Anodizing is an electrolytic passivation process used to increase the thickness of the natural oxide layer on the surface of metal parts.
Hard / Color anodizing (0.00007" to 0.001") specifically for the automotive racing/performance industry is for protecting, hardening and coloring and is completed in 6 steps:
2) Polishing (optional)
5) Dying (optional)
*Anodizing's primary goal is to add a pure layer of oxidization (.00007" to.001") to Aluminum that hardens the surface, Coloration is a byproduct of the process.
|*Reanodizing can be performed, if the piece cannot be remachined then a Reverse anodizing process can be performed. This will have a variety of results, Possible pitting of the base aluminum. Part can decrease in size. A less Glossy finish. Uneven Finish.
|*When anodizing the part needs to be as clean as possible. Used parts can be surface cleaned but with how porous Aluminum is, oils, dirt and grime can be trapped. This can cause dark or light spots in the Coloring and an Uneven anodizing surface. Parts that are complex with other components (Rivets, Pins, HELICOILS AND THREADSERTS) will react strongly with the Anodizing process and can result in negative outcomes.|
*The Anodizing process requires an electrical connection to complete the electric circuit, because of this the location where the lead touches the part will not be anodized. While this area can be minimized, the will always be a location where no anodizing will occur.
|Efects of alloyed material :|
1XXX Series - pure aluminum. The aluminum in this series can be anodized. The resulting layer of aluminum oxide that forms is clear and somewhat shiny. Since the underlying pure aluminumis relatively soft, these anodized aluminums can be easily damaged and be lacking in mechanical properties when compared with other series of aluminum alloys.
2XXX Series - alloyed with copper. The copper in these alloys create a very strong and hard aluminum alloy. While the copper is useful for improving the mechanical properties of aluminum, it unfortunately renders these alloys poor candidates for anodization. When anodized, the 2XXX aluminum series alloys have an oxide layer that is a shade of yellow that is generally not considered appealing. Furthermore, the layer created by anodization offers poor protection for the underlying aluminum alloy.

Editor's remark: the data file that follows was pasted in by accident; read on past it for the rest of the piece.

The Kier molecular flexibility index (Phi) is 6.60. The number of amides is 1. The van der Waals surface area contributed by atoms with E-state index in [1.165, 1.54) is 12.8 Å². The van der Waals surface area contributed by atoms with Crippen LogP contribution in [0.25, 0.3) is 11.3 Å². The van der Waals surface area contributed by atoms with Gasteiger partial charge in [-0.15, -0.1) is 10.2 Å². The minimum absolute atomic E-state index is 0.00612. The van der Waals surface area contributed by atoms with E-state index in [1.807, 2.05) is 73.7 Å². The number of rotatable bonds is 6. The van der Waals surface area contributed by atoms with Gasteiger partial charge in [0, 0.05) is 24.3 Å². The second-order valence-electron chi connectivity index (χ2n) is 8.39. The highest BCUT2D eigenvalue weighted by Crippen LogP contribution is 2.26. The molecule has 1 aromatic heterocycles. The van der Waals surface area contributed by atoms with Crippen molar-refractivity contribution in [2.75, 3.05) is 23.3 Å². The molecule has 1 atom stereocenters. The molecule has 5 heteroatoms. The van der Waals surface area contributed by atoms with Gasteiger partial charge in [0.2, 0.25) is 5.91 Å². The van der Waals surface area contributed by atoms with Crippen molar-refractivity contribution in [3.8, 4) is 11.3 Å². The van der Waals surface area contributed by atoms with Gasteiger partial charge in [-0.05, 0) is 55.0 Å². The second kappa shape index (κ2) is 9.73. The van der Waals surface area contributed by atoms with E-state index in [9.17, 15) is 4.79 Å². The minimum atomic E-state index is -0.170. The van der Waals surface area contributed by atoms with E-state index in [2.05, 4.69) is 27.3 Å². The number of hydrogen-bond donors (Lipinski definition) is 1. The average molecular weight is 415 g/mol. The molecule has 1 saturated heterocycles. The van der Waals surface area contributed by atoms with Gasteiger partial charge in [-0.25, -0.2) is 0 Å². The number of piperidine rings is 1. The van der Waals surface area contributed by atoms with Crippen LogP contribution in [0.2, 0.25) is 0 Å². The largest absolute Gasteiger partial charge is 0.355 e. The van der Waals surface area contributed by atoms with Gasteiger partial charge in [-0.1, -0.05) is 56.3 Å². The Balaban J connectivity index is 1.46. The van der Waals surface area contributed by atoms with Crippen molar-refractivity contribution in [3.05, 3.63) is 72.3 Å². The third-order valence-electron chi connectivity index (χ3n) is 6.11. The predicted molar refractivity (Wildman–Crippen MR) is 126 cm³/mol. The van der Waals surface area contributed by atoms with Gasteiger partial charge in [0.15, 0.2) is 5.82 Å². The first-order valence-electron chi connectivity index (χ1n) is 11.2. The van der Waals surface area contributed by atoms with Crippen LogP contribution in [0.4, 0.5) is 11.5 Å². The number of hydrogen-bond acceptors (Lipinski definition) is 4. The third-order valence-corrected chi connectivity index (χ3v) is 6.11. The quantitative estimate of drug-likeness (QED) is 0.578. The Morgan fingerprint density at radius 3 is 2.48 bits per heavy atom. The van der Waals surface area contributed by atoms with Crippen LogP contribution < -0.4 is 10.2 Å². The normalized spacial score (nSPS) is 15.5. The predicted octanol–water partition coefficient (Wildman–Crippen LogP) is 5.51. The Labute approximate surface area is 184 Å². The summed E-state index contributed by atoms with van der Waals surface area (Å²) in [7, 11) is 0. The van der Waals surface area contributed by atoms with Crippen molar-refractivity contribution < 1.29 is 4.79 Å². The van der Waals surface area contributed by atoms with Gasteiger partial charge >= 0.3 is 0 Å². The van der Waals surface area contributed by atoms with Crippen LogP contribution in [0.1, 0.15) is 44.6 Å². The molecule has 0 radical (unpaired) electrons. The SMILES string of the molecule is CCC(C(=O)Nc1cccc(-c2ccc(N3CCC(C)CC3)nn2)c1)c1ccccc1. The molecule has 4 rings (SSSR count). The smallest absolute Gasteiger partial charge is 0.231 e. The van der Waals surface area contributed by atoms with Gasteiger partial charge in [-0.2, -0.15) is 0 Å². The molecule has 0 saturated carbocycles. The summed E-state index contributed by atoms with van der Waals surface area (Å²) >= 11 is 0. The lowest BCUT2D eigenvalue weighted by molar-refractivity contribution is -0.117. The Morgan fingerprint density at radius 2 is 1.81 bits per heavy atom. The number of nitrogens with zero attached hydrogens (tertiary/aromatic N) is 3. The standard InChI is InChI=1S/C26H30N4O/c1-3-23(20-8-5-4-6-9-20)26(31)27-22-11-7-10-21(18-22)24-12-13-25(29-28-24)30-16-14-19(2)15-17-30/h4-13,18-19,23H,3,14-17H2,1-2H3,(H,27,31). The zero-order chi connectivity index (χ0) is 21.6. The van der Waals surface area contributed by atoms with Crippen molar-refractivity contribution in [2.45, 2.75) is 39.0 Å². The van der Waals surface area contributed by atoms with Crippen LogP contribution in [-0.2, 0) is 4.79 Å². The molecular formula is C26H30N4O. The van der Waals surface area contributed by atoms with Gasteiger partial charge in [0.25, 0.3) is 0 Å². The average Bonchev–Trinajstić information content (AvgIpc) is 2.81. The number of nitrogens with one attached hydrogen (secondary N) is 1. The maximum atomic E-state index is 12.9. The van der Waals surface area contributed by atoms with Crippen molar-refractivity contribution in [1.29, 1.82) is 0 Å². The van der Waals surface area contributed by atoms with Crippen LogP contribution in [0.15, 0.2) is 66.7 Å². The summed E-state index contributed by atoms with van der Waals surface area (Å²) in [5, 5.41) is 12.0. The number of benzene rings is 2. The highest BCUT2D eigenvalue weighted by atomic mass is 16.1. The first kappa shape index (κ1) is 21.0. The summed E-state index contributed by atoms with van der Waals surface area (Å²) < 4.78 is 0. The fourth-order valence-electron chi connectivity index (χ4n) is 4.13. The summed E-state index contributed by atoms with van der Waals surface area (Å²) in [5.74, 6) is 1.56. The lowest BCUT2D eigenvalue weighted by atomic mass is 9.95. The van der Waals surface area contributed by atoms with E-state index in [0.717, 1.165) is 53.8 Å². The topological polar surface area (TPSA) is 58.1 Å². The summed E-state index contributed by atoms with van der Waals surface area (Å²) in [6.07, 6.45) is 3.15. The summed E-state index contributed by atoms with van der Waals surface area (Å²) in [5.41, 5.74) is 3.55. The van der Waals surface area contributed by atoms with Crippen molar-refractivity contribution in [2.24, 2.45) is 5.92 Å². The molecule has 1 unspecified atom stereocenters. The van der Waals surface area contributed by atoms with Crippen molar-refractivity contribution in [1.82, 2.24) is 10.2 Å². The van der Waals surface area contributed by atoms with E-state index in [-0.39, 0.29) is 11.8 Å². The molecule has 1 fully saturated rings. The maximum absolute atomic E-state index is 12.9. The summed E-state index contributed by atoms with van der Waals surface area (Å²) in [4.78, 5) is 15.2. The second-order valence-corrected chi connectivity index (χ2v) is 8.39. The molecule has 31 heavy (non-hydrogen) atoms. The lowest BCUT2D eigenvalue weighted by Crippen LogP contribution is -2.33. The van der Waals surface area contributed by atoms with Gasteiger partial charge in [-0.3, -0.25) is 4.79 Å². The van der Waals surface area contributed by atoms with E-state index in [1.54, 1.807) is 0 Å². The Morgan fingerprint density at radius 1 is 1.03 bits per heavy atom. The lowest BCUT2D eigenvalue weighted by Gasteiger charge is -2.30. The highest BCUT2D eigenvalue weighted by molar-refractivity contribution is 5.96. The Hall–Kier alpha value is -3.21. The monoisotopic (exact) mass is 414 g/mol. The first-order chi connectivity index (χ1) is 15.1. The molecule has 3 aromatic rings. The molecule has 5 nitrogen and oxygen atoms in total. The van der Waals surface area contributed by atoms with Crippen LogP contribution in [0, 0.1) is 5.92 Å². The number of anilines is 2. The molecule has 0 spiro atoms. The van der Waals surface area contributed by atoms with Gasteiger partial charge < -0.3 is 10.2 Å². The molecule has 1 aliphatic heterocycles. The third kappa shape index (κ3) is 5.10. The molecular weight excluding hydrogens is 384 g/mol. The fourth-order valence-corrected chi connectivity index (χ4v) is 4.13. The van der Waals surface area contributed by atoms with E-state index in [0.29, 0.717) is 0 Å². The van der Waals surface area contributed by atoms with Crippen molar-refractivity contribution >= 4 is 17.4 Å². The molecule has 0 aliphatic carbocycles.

3XXX Series - alloyed with manganese . While the anodized layer offers decent protection for the manganese-alloyed aluminum substrate, it creates an undesirable brown color. Also, this brown color can differ from substrate to substrate and especially from grade to grade. This makes it difficult to keep a similar color across a 3XXX series aluminum assembly.
4XXX Series - alloyed with silicon. Anodized 4XXX material is well protected by the aluminum oxide layer created from the anodizing process. However, it is important to note that the 4XXX series has a dark gray color that lacks aesthetic appeal. 4XXX aluminum alloys are often used to weld other alloys such as 6XXX, but if these welded assemblies are anodized,the weld metal will not match the color of the base metal.
5XXX Series - alloyed with manganese. When anodized, the alloys in the 5XXX series have a resulting oxide layer that is strong and clear. They are excellent candidates for anodizing; however, there are some important considerations that go along with carrying out the anodizing process on the 5XXX series alloys. For instance, certain alloying elements such as manganese and silicon need to be kept within a range; also, the anodizing process used is important. These alloys can often be substituted with a 4XXX series alloy for welding filler metal such that the resulting weld is not a different color than the rest of the anodized aluminum assembly.
6XXX Series - alloyed with magnesium and silicon. These alloys are excellent candidates for anodizing. The oxide layer that follows the anodizing process is transparent and offers excellent protection. Since the 6XXX series alloys offer great mechanical properties and are readily anodized, they are frequently used for structural applications.
7XXX Series - alloyed with zinc as its primary alloying element. It takes to the anodizing process very well. The subsequent oxide layer is clear and offers great protection. If the zinc level becomes excessive, the oxide layer created by anodization can turn brown.
Note: Cast Aluminum can be Anodized with results like above, though the purity of the Casting can result in undesired finishes